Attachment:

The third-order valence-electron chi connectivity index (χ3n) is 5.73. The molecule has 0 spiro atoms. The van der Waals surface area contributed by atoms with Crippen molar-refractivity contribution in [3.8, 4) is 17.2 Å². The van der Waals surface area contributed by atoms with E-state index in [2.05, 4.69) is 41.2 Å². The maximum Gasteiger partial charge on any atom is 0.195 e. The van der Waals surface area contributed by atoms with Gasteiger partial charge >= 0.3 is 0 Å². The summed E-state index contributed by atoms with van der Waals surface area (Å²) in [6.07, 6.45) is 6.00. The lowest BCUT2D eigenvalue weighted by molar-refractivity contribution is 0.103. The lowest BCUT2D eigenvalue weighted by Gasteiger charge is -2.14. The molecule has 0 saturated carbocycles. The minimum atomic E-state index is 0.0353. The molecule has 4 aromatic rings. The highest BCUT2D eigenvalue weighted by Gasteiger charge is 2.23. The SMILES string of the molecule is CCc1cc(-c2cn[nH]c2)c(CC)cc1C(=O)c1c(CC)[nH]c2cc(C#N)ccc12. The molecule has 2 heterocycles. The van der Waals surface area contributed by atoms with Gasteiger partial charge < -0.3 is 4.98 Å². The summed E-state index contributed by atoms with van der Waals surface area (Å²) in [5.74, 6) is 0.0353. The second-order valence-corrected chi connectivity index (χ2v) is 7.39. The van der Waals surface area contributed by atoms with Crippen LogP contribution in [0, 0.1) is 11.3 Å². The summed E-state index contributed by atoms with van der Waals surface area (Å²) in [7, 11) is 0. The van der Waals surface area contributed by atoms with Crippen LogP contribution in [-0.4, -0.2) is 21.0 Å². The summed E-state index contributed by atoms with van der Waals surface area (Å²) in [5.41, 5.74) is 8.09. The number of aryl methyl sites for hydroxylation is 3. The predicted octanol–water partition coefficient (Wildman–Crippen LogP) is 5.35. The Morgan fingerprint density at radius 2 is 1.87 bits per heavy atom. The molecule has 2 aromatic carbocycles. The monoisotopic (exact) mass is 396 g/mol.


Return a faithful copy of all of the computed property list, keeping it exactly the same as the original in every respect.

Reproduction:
The third-order valence-electron chi connectivity index (χ3n) is 5.73. The molecule has 0 spiro atoms. The van der Waals surface area contributed by atoms with Crippen molar-refractivity contribution in [3.8, 4) is 17.2 Å². The van der Waals surface area contributed by atoms with E-state index in [2.05, 4.69) is 41.2 Å². The maximum Gasteiger partial charge on any atom is 0.195 e. The van der Waals surface area contributed by atoms with Gasteiger partial charge >= 0.3 is 0 Å². The summed E-state index contributed by atoms with van der Waals surface area (Å²) in [6.07, 6.45) is 6.00. The lowest BCUT2D eigenvalue weighted by molar-refractivity contribution is 0.103. The lowest BCUT2D eigenvalue weighted by Gasteiger charge is -2.14. The molecule has 0 saturated carbocycles. The minimum atomic E-state index is 0.0353. The molecule has 4 aromatic rings. The highest BCUT2D eigenvalue weighted by Gasteiger charge is 2.23. The SMILES string of the molecule is CCc1cc(-c2cn[nH]c2)c(CC)cc1C(=O)c1c(CC)[nH]c2cc(C#N)ccc12. The molecule has 2 heterocycles. The van der Waals surface area contributed by atoms with Gasteiger partial charge < -0.3 is 4.98 Å². The summed E-state index contributed by atoms with van der Waals surface area (Å²) in [5.74, 6) is 0.0353. The second-order valence-corrected chi connectivity index (χ2v) is 7.39. The van der Waals surface area contributed by atoms with Crippen LogP contribution in [0, 0.1) is 11.3 Å². The summed E-state index contributed by atoms with van der Waals surface area (Å²) in [7, 11) is 0. The van der Waals surface area contributed by atoms with Crippen LogP contribution in [-0.4, -0.2) is 21.0 Å². The summed E-state index contributed by atoms with van der Waals surface area (Å²) in [5.41, 5.74) is 8.09. The number of aryl methyl sites for hydroxylation is 3. The predicted octanol–water partition coefficient (Wildman–Crippen LogP) is 5.35. The Morgan fingerprint density at radius 2 is 1.87 bits per heavy atom. The molecule has 2 aromatic carbocycles. The monoisotopic (exact) mass is 396 g/mol.